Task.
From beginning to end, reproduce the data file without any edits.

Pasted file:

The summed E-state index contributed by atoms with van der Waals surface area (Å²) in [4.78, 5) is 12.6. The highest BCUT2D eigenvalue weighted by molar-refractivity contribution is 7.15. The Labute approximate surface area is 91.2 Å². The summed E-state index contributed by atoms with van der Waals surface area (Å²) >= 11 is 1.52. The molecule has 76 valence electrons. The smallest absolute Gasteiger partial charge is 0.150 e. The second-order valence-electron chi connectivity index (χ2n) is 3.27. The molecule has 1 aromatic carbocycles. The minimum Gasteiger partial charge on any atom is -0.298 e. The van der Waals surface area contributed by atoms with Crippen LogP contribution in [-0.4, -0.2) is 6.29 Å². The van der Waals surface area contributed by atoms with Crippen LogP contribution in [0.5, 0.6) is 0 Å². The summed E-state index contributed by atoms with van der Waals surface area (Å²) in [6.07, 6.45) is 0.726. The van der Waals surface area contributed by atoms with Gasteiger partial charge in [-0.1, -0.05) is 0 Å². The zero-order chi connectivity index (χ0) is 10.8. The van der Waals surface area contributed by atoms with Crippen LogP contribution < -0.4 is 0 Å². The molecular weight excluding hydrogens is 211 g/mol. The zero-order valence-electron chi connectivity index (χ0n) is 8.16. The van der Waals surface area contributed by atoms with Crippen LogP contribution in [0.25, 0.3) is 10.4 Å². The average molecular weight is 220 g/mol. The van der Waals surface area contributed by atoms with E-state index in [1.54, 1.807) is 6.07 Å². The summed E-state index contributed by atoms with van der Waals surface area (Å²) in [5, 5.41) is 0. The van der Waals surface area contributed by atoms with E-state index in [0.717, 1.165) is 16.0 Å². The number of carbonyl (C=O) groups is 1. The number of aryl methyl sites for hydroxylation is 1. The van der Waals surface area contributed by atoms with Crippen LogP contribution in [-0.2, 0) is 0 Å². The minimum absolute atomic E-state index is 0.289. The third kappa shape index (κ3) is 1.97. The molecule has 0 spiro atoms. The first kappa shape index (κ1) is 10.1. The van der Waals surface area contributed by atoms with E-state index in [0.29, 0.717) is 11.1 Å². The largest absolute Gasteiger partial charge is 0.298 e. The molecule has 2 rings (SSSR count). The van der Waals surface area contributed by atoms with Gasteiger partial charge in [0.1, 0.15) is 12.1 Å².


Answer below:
The summed E-state index contributed by atoms with van der Waals surface area (Å²) in [4.78, 5) is 12.6. The highest BCUT2D eigenvalue weighted by molar-refractivity contribution is 7.15. The Labute approximate surface area is 91.2 Å². The summed E-state index contributed by atoms with van der Waals surface area (Å²) >= 11 is 1.52. The molecule has 76 valence electrons. The smallest absolute Gasteiger partial charge is 0.150 e. The second-order valence-electron chi connectivity index (χ2n) is 3.27. The molecule has 1 aromatic carbocycles. The minimum Gasteiger partial charge on any atom is -0.298 e. The van der Waals surface area contributed by atoms with Crippen LogP contribution in [-0.4, -0.2) is 6.29 Å². The van der Waals surface area contributed by atoms with Crippen LogP contribution in [0.5, 0.6) is 0 Å². The summed E-state index contributed by atoms with van der Waals surface area (Å²) in [6.07, 6.45) is 0.726. The van der Waals surface area contributed by atoms with Gasteiger partial charge in [-0.1, -0.05) is 0 Å². The zero-order chi connectivity index (χ0) is 10.8. The van der Waals surface area contributed by atoms with Crippen LogP contribution < -0.4 is 0 Å². The molecular weight excluding hydrogens is 211 g/mol. The zero-order valence-electron chi connectivity index (χ0n) is 8.16. The van der Waals surface area contributed by atoms with Crippen LogP contribution in [0.25, 0.3) is 10.4 Å². The average molecular weight is 220 g/mol. The van der Waals surface area contributed by atoms with E-state index in [1.54, 1.807) is 6.07 Å². The summed E-state index contributed by atoms with van der Waals surface area (Å²) in [5, 5.41) is 0. The van der Waals surface area contributed by atoms with E-state index in [0.717, 1.165) is 16.0 Å². The number of carbonyl (C=O) groups is 1. The number of aryl methyl sites for hydroxylation is 1. The van der Waals surface area contributed by atoms with Crippen LogP contribution in [-0.2, 0) is 0 Å². The minimum absolute atomic E-state index is 0.289. The third kappa shape index (κ3) is 1.97. The molecule has 0 spiro atoms. The first kappa shape index (κ1) is 10.1. The van der Waals surface area contributed by atoms with E-state index in [0.29, 0.717) is 11.1 Å². The largest absolute Gasteiger partial charge is 0.298 e. The molecule has 2 rings (SSSR count). The van der Waals surface area contributed by atoms with Gasteiger partial charge in [0.1, 0.15) is 12.1 Å².